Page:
STOCKTON, Calif. (KTXL) — More Stockton Unified School District students and staff tested positive for COVID-19 this week, but the district said numbers are finally starting to drop. 

Elizabeth Mayberry has three children in SUSD. She said she feels like she has received district notices of positive cases and exposures almost every day since winter break. 

“I feel like from what I’ve heard anecdotally from my kids, they’ve been exposed a lot more,” Mayberry said. “Every day it’s who was absent, who wasn’t there, who, you know, whatever the rumors are about who’s sick.”

SUSD saw a rise in cases among teachers, staff and students because of the highly contagious omicron variant. Positivity rates in the district have risen to 6.17%. 

“We do notice a spike and we have communicated with our families about that. But we could also say now the numbers are starting to come down. So that’s good news,” said spokeswoman Melinda Meza.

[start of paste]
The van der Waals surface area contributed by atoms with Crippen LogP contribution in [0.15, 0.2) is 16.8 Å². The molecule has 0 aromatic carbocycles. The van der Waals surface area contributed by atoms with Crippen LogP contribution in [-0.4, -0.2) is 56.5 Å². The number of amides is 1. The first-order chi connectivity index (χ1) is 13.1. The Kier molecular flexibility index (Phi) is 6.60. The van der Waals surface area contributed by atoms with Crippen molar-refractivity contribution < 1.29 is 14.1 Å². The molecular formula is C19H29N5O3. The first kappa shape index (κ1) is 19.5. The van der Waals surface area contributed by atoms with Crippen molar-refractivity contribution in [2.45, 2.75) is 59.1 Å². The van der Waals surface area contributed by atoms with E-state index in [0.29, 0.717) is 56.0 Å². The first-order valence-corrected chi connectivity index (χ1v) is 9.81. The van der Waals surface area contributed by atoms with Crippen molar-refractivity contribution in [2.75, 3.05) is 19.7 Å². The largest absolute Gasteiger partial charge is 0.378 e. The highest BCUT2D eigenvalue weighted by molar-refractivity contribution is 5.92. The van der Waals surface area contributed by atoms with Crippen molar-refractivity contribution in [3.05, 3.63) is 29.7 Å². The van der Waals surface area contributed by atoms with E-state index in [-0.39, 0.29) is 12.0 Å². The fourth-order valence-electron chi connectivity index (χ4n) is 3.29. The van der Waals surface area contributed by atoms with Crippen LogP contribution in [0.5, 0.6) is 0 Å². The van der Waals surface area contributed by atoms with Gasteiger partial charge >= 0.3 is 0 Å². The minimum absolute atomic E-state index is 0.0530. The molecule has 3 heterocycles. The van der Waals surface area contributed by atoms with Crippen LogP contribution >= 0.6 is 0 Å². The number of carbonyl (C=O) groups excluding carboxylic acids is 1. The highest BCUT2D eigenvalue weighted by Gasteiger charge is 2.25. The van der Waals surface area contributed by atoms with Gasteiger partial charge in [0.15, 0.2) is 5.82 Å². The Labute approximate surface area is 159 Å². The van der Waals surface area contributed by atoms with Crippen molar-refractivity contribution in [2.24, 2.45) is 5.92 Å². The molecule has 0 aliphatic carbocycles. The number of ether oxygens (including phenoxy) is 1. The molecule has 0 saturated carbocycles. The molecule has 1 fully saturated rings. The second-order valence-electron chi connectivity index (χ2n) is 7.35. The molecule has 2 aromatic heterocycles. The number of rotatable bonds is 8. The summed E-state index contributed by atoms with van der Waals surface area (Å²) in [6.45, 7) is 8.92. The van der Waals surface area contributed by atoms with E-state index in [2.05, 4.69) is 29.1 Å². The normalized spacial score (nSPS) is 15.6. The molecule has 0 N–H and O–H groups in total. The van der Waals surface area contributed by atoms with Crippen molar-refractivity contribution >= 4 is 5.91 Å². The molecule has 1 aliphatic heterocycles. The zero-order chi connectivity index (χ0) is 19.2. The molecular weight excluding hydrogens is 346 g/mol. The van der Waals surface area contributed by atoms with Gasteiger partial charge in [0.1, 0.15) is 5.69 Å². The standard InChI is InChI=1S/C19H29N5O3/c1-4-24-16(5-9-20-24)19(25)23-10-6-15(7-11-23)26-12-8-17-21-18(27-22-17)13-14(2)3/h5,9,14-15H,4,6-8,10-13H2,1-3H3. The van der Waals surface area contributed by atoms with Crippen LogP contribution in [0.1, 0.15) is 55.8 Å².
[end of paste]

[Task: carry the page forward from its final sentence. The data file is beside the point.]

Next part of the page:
Meza said the wave of COVID-19 cases reflects San Joaquin County’s community-based transmission rates.

The district sent a notice to families this week alerting them to a change in quarantine guidelines from the state regarding exposures.

“If they’re able to test negative three to five days later, then, of course, they come off quarantine. Now, if they test positive still, then of course they stay on quarantine. And that’s just a way to try to minimize the exposure, minimize the risk of contacting COVID,” Meza said. 

The letter was also a reminder to families to self-check for symptoms daily before going to campus or participating in school activities. 

Principals and school administrators have also had to step back into the classroom because of the substitute teacher shortage. 

“My daughter’s teacher has been out for a few days and they had the principal come in for a little bit. And there were some aides that came in, then someone she didn’t know,” Mayberry said. 

Mayberry said having differing teachers in and out of the classroom is not ideal but it is better than distanced learning. 

“Think they’re getting more learning than they would get at home. I think parents are getting more work and sanity with kids in school,” Mayberry said. 

“We plan on keeping our schools open. We plan on providing that learning environment for students. We’re just doing our best to keep teachers and staff and students healthy,” Meza said.